The “okay but like” style on tumblr is coded language that identifies the writer as youthful, informal, and off-the-cuff but excited. ”Okay but like” in particular can be used to introduce a thought which is slightly at odds with popular opinion (“okay but like pumpkin spice is gross tho”) or just a newish insight, especially if it’s paired with “can we talk about how” or something. The particles do have meaning—they provide context, style, flavour. The informality is very often for comedic effect, and the “padding” allows us to use comic timing even in a text-only medium. (So do spacing, punctuation, caps/lowercase, and the constraints of the tag novel.)
You guys all know this, you know tumblr has interesting language stuff going on.
I’m a Latinist, not a Greek person, but it’s absolutely true that Classical texts use small words for similar purposes…but most of the Classical texts that survive today are not informal. Some are, but most of what we have (that you would study in undergrad) are speeches, letters to/from important people, poems, plays, books, etc. Those little padding words have different context and meaning in a formal text, but of course they still exist.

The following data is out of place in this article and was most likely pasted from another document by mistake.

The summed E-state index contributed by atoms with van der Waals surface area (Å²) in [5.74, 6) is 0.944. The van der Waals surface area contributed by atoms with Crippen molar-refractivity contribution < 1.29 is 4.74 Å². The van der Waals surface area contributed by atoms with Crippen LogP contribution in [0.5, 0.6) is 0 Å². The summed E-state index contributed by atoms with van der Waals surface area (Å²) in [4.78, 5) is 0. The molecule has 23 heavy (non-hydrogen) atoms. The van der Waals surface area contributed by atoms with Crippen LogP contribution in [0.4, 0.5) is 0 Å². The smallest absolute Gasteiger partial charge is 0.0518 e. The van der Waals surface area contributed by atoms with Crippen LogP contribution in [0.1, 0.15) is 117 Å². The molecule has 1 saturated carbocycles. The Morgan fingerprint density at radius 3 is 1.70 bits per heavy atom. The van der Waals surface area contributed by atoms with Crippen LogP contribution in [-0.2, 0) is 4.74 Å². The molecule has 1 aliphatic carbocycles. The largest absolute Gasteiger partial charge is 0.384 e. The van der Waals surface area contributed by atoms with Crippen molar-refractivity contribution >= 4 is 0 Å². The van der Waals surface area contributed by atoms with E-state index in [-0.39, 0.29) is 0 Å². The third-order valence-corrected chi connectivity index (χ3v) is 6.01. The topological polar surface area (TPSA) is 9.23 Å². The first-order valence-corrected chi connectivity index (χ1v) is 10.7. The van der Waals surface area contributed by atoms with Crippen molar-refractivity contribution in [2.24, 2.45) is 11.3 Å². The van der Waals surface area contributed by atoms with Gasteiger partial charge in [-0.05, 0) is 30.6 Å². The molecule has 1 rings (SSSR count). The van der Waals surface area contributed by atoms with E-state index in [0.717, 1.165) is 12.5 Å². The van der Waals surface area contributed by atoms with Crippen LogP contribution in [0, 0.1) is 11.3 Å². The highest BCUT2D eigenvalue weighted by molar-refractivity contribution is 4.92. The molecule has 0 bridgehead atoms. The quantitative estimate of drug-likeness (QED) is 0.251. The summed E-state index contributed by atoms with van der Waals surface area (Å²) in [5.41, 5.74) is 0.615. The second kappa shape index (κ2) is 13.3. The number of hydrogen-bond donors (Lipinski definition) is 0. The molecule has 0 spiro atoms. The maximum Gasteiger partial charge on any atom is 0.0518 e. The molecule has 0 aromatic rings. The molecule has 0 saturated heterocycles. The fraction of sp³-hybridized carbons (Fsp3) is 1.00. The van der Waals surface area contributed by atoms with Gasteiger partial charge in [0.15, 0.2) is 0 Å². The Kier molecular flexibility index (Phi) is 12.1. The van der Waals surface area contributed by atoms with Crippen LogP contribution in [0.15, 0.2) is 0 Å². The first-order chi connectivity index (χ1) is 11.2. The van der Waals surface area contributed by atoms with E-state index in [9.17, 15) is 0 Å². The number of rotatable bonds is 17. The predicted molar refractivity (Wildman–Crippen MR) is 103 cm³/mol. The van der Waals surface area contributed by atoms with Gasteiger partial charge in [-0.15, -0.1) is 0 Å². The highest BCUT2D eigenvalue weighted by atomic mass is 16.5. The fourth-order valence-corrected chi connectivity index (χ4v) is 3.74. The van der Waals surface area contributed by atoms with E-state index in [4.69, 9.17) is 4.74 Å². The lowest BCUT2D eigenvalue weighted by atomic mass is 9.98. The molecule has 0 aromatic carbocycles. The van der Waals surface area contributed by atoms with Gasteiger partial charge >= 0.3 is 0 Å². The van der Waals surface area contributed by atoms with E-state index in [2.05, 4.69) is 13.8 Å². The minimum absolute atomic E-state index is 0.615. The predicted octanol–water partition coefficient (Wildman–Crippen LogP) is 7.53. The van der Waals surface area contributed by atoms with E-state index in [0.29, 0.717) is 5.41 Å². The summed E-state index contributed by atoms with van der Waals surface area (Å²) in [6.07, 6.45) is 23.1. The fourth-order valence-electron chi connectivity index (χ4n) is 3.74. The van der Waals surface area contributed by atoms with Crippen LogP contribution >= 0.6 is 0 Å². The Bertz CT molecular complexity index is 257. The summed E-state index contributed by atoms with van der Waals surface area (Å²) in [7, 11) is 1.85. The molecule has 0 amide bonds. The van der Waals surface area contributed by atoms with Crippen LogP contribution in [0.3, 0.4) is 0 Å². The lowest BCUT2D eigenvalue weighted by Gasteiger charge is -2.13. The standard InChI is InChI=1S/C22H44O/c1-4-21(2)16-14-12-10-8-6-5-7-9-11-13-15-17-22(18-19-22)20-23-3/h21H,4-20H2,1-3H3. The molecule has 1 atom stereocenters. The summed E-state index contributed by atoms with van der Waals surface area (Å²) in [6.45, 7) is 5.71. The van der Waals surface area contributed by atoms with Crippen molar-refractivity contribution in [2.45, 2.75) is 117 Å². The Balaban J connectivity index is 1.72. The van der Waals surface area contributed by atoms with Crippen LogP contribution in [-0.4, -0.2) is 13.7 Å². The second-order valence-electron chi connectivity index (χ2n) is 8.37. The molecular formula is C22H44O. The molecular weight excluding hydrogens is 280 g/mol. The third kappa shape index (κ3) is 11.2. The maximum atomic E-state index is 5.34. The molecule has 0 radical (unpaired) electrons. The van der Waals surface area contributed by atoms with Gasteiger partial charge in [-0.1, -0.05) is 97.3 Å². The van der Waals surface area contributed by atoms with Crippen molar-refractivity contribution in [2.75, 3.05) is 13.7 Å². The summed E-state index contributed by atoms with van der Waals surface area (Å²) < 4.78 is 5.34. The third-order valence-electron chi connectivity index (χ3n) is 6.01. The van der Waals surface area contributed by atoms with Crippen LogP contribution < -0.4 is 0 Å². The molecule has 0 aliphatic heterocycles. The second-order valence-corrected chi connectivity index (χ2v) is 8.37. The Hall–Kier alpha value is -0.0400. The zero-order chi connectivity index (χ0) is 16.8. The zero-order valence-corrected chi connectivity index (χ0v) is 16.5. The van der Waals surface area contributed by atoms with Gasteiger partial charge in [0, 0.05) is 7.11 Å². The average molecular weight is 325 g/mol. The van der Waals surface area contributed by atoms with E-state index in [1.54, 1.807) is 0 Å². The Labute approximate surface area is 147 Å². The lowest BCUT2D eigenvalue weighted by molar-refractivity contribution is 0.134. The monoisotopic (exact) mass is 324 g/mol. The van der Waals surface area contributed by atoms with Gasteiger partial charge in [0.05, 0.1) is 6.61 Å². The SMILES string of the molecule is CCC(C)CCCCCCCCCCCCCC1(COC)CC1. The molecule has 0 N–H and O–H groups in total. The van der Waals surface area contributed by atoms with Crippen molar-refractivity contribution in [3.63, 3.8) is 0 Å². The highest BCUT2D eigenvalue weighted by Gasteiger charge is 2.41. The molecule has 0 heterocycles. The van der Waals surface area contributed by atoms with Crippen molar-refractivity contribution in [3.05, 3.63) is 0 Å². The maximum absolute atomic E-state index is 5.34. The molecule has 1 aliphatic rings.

(Also remember that the literacy rate in the ancient world was not the same as what we have in 21st century First World countries. Not as bad as it would get later in the Middle Ages, but still.)
In Latin, as in English, a lot of those words are conjunctions—enim is one that you see all over the place, translated variously as “for, for instance, namely, that is to say, I mean, in fact” and so on. Iam is an adverb that means “already, now, soon, just, precisely, nowadays, immediately, forthwith, moreover”, etc. Small words with a wide variety of usages tend to tumble around loosely in language and get used as padding.
(“Particles” is a term that means a specific thing, obviously, but like the OP I’m using it casually to mean this sort of small padding word.)